OTR-63 Festival Vendors

One of the most interesting things about old-time or bluegrass festivals is cruising the retail booths. We've all wondered, for example, how the food vendors manage to maintain sanitary conditions that even their customers don't always measure up to. And we've marveled at the audacious pricing of musicians' supplies just because they're selling to a captive group of sometimes inebriated niche-audience nerds addicted to one of the most obscure hobbies around that needs constant explaining to anyone from the mainstream culture.

But I'm not bitter.

On a lighter note, over the years, I've made observations of vendors who had possibly the most unlikely (okay, worst) ideas for festival booths. None of them lasted long, so I'm your only source for what once was. Want to hear? Sure you do.

Let's start with some unusual food booth items…

Hank's Horsehair On A Stick. Operating on the theory that anything organic (containing the element carbon) is edible, this guy sold discarded loose-haired fiddle bows with dipping sauce. I don't care how much fondue you ladle on, though--it's not even close to cotton candy.

Taste Of Old Athens--Goatskin On A Pot. Previously owned and abused skin-head banjo bodies marinated for months, served with a free X-acto knife. Beware of synthetic plastic imitations. You keep the tone ring!!!

Fiddle Chops. Like their musical namesake, smaller than bite-sized, of unspecified tonal composition, not a main course--just an accompaniment.

Big Box Boom-Chuck Steak. Flavor that's loud and deep, to round out a meal that's light on substance. A little heavy for some tastes, but dread not--you miss it when it isn't there.

Earl's Three Finger Rolls. You'll want to grab these when you can, because they go by really fast. Not a lot of substance to them, pretty much decorative and usually paired with Fiddle Chops and Boom-Chuck Steak.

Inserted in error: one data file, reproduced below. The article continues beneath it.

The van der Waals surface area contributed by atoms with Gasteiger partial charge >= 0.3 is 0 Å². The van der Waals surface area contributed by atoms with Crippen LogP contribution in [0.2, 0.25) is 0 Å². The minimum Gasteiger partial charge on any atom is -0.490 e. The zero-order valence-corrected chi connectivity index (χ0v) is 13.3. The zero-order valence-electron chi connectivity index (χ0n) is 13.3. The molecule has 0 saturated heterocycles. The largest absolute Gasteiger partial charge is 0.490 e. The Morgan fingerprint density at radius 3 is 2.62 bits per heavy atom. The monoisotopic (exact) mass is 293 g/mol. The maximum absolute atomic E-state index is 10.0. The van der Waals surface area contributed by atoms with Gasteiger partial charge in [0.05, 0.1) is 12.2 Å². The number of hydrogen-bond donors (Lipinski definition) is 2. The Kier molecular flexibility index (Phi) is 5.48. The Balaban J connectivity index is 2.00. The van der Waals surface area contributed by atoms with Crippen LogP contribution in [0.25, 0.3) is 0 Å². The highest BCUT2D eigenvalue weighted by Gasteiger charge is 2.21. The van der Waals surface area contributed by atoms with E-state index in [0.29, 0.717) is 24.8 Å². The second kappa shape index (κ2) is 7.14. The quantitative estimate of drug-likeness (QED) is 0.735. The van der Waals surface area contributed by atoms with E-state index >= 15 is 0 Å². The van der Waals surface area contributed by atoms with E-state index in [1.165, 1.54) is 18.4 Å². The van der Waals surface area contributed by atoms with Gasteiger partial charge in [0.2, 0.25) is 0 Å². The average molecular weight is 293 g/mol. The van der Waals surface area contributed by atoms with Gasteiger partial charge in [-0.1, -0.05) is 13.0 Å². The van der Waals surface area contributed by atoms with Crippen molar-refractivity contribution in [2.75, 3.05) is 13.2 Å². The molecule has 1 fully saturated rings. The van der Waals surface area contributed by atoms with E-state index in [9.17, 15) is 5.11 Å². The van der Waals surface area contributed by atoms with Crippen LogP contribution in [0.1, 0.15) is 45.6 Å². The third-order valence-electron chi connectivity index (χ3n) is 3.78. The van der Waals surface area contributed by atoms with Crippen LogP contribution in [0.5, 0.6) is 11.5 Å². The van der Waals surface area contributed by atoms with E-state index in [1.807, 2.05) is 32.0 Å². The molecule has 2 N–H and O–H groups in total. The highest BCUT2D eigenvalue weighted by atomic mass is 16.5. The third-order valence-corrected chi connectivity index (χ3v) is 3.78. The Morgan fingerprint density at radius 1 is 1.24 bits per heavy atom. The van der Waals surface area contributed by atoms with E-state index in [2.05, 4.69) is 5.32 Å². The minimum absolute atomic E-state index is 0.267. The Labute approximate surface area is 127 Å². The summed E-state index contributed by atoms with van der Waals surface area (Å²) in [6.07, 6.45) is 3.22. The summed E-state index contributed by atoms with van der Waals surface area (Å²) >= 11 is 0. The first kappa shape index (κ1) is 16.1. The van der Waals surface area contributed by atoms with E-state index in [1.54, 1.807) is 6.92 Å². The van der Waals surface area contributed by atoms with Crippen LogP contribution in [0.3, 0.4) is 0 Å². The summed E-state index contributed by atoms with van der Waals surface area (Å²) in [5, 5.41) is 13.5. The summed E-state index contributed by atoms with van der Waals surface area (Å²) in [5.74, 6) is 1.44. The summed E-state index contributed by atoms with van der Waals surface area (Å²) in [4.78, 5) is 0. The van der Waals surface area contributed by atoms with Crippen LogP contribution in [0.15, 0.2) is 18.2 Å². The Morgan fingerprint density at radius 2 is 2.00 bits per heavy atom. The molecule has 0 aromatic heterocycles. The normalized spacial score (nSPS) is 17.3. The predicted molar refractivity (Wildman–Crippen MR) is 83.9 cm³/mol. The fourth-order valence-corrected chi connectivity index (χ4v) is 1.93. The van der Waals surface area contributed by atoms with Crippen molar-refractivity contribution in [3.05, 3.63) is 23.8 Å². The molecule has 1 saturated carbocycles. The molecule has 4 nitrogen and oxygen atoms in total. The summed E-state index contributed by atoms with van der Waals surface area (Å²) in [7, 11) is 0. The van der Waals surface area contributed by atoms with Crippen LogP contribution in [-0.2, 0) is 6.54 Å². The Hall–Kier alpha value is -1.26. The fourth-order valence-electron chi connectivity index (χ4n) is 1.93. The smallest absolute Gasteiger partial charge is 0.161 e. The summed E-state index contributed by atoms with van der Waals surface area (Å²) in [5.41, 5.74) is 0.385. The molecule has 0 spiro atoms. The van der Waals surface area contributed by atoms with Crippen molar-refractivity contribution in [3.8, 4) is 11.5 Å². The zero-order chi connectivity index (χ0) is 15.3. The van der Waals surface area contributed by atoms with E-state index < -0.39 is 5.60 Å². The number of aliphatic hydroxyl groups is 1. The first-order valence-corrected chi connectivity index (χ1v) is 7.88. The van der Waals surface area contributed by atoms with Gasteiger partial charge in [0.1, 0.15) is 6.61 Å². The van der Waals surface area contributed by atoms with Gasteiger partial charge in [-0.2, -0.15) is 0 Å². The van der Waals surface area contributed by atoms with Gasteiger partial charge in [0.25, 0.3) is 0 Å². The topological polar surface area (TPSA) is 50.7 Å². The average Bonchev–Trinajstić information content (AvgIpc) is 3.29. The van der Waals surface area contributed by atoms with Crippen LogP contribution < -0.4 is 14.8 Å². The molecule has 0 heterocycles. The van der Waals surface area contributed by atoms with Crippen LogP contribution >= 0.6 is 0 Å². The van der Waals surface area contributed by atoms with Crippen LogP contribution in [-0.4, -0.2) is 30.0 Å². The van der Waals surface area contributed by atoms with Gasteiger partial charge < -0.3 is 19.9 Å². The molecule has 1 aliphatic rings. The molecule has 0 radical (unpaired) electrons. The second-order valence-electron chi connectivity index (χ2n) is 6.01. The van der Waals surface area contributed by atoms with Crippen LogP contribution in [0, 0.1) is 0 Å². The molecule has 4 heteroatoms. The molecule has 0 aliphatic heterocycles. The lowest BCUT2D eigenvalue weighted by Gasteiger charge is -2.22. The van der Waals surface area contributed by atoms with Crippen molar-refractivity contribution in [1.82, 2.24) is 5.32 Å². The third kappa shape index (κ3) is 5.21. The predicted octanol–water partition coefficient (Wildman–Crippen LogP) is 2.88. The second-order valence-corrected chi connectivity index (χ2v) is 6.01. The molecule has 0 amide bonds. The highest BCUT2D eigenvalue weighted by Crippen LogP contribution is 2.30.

Finger-Pickin'-Good Fifth String Cheese. No description, but since you probably figured this pun was coming when you started reading, I thought I'd break the tension and get it out of the way.

Snaques De France. Offering the familiar pommes frites, and the not so familiar pommes frets. Chewy, yes, but double as toothpicks for those hard-to-reach flossing spots.

Standup Freshwater Bass. Will feed the whole family, which often is more than a bass player can do. (Sorry, stolen banjo joke.)

And now some of the more esoteric musical accessories…

Tie-Dye Flat Picks. Cut from last year's festival t-shirt that's been colored and really, really heavily starched, or was worn for the week by a profusely perspiring dobro player and never washed. (The shirt OR the player.)

Grandma's Hand Spun Lambswool Mandolin Strings. Grandma needs her sleep, so these specialty items will let you play quietly for hours, right through most of her naps.

Old Montpelier Liquid Maple Rosin. Apply directly from the bottle to your fiddle bow for that extra measure of resistance. Great for working on your later-years Tommy Jarrell bowing sound, and tasty on tomorrow's flapjacks.

Aussie Brand Lockjaw Lizard Capos. Imported from the outback, needing very little water and only the occasional nip of a finger for sustenance, these cute little creatures will get you into whatever key you want and stay there. Please be sure of your chord choice before first (and only) application. Get one for each of your instruments. You'll have to.

Recycle Rhonda's Origami Guitar Straps. Handcrafted from damp newsprint left out in the rain. Not recommended for instruments weighing over 3 ounces.

Cluck-Old-Hen Soft Shell Instrument Cases. Laminated from actual free range egg shells with calcium deficiency. And boy, are they soft. Warranty voided if used on United Airlines.

So that's it. Look for these at your next festival, or don't. All true for the most part.

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Posted By:  Geff Crawford

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